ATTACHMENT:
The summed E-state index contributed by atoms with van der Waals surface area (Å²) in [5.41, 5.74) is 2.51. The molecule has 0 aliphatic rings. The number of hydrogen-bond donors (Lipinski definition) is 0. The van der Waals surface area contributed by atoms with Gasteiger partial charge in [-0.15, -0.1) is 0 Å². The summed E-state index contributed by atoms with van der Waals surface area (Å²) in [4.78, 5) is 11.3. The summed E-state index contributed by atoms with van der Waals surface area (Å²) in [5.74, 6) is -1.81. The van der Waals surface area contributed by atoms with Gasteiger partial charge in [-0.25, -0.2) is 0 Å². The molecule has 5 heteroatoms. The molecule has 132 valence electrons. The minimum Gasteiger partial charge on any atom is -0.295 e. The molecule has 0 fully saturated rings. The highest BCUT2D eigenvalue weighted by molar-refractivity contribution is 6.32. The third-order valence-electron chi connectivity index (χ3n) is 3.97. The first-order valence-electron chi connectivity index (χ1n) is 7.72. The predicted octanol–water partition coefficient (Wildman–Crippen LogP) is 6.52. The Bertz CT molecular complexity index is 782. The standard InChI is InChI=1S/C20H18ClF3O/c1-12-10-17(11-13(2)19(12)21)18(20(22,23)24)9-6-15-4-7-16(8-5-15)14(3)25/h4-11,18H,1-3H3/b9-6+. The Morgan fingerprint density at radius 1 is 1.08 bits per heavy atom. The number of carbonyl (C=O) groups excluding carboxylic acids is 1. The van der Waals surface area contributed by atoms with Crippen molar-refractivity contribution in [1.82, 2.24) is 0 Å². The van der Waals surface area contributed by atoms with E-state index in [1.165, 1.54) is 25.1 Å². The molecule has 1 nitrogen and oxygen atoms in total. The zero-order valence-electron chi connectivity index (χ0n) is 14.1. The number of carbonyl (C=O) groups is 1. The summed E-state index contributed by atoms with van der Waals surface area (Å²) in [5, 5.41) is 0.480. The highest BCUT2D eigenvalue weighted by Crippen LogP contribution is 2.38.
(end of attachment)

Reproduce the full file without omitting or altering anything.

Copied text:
The summed E-state index contributed by atoms with van der Waals surface area (Å²) in [5.41, 5.74) is 2.51. The molecule has 0 aliphatic rings. The number of hydrogen-bond donors (Lipinski definition) is 0. The van der Waals surface area contributed by atoms with Gasteiger partial charge in [-0.15, -0.1) is 0 Å². The summed E-state index contributed by atoms with van der Waals surface area (Å²) in [4.78, 5) is 11.3. The summed E-state index contributed by atoms with van der Waals surface area (Å²) in [5.74, 6) is -1.81. The van der Waals surface area contributed by atoms with Gasteiger partial charge in [-0.25, -0.2) is 0 Å². The molecule has 5 heteroatoms. The molecule has 132 valence electrons. The minimum Gasteiger partial charge on any atom is -0.295 e. The molecule has 0 fully saturated rings. The highest BCUT2D eigenvalue weighted by molar-refractivity contribution is 6.32. The third-order valence-electron chi connectivity index (χ3n) is 3.97. The first-order valence-electron chi connectivity index (χ1n) is 7.72. The predicted octanol–water partition coefficient (Wildman–Crippen LogP) is 6.52. The Bertz CT molecular complexity index is 782. The standard InChI is InChI=1S/C20H18ClF3O/c1-12-10-17(11-13(2)19(12)21)18(20(22,23)24)9-6-15-4-7-16(8-5-15)14(3)25/h4-11,18H,1-3H3/b9-6+. The Morgan fingerprint density at radius 1 is 1.08 bits per heavy atom. The number of carbonyl (C=O) groups excluding carboxylic acids is 1. The van der Waals surface area contributed by atoms with Crippen molar-refractivity contribution in [1.82, 2.24) is 0 Å². The van der Waals surface area contributed by atoms with E-state index in [1.165, 1.54) is 25.1 Å². The molecule has 1 nitrogen and oxygen atoms in total. The zero-order valence-electron chi connectivity index (χ0n) is 14.1. The number of carbonyl (C=O) groups is 1. The summed E-state index contributed by atoms with van der Waals surface area (Å²) in [5, 5.41) is 0.480. The highest BCUT2D eigenvalue weighted by Crippen LogP contribution is 2.38.